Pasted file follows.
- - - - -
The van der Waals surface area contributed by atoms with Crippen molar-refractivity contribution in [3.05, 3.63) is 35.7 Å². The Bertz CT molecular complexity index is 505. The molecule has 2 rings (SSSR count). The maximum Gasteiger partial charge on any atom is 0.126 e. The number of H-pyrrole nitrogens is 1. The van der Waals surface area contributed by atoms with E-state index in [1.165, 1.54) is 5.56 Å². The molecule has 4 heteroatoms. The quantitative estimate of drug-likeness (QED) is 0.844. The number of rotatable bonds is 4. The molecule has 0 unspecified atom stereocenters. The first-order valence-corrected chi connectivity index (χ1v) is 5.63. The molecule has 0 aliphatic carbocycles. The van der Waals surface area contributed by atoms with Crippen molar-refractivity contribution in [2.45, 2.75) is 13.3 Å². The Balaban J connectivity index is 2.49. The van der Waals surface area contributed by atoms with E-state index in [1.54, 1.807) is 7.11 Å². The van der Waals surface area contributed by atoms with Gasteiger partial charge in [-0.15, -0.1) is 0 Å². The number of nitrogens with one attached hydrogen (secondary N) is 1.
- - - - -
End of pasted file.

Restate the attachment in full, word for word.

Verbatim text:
The van der Waals surface area contributed by atoms with Crippen molar-refractivity contribution in [3.05, 3.63) is 35.7 Å². The Bertz CT molecular complexity index is 505. The molecule has 2 rings (SSSR count). The maximum Gasteiger partial charge on any atom is 0.126 e. The number of H-pyrrole nitrogens is 1. The van der Waals surface area contributed by atoms with E-state index in [1.165, 1.54) is 5.56 Å². The molecule has 4 heteroatoms. The quantitative estimate of drug-likeness (QED) is 0.844. The number of rotatable bonds is 4. The molecule has 0 unspecified atom stereocenters. The first-order valence-corrected chi connectivity index (χ1v) is 5.63. The molecule has 0 aliphatic carbocycles. The van der Waals surface area contributed by atoms with Crippen molar-refractivity contribution in [2.45, 2.75) is 13.3 Å². The Balaban J connectivity index is 2.49. The van der Waals surface area contributed by atoms with E-state index in [1.54, 1.807) is 7.11 Å². The van der Waals surface area contributed by atoms with Gasteiger partial charge in [-0.15, -0.1) is 0 Å². The number of nitrogens with one attached hydrogen (secondary N) is 1.